Joseph Imbriano Crafting Life From Curiosity
 
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 Crafting  Life  From  Curiosity 

I help leaders through crisis. You could say I am an ER doctor for organizations.

That’s why I created OmniKai: to help leaders around the world overcome crises and build profitable, sustainable and impactful organizations that shape a better tomorrow.

My Journey ​

My journey has been a squiggly line that dances along the spine of my curiosity. You see, my soul runs on curiosity, and my curiosity runs on asking good questions. That simple and powerful formula has led me on a journey of adventure, adversity, and transformation. 

I'd like to share a part of that story with you here.

Not getting that investment banking job out of college may have been the best thing that ever happened to me...

Just a few weeks after getting what I considered to be my "dream offer," two planes brought the Twin Towers down. Our world had changed, and I was unprepared.

  

The next two years was a struggle. I couldn't get ahead. One day, driving back from another failed interview, I realized I had to change my approach.

I asked myself: “What would I do if I had 6 months and could not fail?”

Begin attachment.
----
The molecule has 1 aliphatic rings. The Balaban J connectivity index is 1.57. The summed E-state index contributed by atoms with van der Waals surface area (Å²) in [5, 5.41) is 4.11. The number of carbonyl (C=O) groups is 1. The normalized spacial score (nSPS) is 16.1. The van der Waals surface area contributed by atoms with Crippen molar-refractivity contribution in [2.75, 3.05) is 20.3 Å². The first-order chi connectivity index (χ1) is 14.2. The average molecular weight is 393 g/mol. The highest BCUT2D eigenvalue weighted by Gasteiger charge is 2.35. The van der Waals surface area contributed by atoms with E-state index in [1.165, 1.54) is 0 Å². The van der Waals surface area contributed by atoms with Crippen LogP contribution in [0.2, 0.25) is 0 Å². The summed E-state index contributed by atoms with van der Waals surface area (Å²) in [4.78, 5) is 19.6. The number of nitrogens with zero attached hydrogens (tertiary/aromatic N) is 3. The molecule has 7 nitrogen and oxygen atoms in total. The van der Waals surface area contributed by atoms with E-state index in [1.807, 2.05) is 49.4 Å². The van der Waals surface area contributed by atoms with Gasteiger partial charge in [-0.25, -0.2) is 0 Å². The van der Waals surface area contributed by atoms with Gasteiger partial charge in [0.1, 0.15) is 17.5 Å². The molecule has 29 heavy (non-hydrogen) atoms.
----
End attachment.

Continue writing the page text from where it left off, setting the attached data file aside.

That question changed my life. 2 weeks later, I moved to China.

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Never in my wildest dreams could I have imagined how my life would transform…

I fell in love with China when I moved to Xi’an. The history, the vibrancy, the dynamism - I was hooked. Xi'an became home.

So I went all in. I taught myself Chinese, packed my curiosity into a backpack and traveled the far reaches of the country to meet and learn from people from all walks of life. 

I am grateful to the Chinese people I met across the country. Because of their kindness and generosity, I became a better person. 

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After a while, I established a reputation as a fixer for international companies struggling to do business in China.

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But something was missing. I needed more…

One day, in a conversation, I heard the name “Kailash.” I didn’t know what a Kailah was or did, but something inside me realized I had to go find out.

So began a pilgrimage to Mt. Kailash in Tibet that transformed my life.